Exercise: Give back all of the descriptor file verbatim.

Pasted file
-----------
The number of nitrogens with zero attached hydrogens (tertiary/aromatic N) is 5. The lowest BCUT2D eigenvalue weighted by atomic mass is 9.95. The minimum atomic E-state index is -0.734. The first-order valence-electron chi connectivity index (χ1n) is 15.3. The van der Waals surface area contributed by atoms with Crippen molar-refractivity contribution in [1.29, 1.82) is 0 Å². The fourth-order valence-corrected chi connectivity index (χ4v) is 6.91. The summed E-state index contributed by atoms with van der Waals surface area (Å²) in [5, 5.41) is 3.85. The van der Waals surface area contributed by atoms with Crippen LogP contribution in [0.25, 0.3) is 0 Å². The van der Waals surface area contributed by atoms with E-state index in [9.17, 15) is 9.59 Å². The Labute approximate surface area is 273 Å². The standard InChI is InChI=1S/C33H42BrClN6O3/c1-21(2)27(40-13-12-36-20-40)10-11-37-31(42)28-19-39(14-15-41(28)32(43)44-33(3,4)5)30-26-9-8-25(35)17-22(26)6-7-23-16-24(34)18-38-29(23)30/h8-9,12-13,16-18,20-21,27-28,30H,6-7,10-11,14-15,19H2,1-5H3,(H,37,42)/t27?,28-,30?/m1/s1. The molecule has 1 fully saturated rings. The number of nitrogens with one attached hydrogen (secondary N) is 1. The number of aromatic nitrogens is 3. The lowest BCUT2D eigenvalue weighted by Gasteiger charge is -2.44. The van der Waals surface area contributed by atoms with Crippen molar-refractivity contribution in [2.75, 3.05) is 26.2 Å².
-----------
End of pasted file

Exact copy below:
The number of nitrogens with zero attached hydrogens (tertiary/aromatic N) is 5. The lowest BCUT2D eigenvalue weighted by atomic mass is 9.95. The minimum atomic E-state index is -0.734. The first-order valence-electron chi connectivity index (χ1n) is 15.3. The van der Waals surface area contributed by atoms with Crippen molar-refractivity contribution in [1.29, 1.82) is 0 Å². The fourth-order valence-corrected chi connectivity index (χ4v) is 6.91. The summed E-state index contributed by atoms with van der Waals surface area (Å²) in [5, 5.41) is 3.85. The van der Waals surface area contributed by atoms with Crippen LogP contribution in [0.25, 0.3) is 0 Å². The van der Waals surface area contributed by atoms with E-state index in [9.17, 15) is 9.59 Å². The Labute approximate surface area is 273 Å². The standard InChI is InChI=1S/C33H42BrClN6O3/c1-21(2)27(40-13-12-36-20-40)10-11-37-31(42)28-19-39(14-15-41(28)32(43)44-33(3,4)5)30-26-9-8-25(35)17-22(26)6-7-23-16-24(34)18-38-29(23)30/h8-9,12-13,16-18,20-21,27-28,30H,6-7,10-11,14-15,19H2,1-5H3,(H,37,42)/t27?,28-,30?/m1/s1. The molecule has 1 fully saturated rings. The number of nitrogens with one attached hydrogen (secondary N) is 1. The number of aromatic nitrogens is 3. The lowest BCUT2D eigenvalue weighted by Gasteiger charge is -2.44. The van der Waals surface area contributed by atoms with Crippen molar-refractivity contribution in [2.75, 3.05) is 26.2 Å².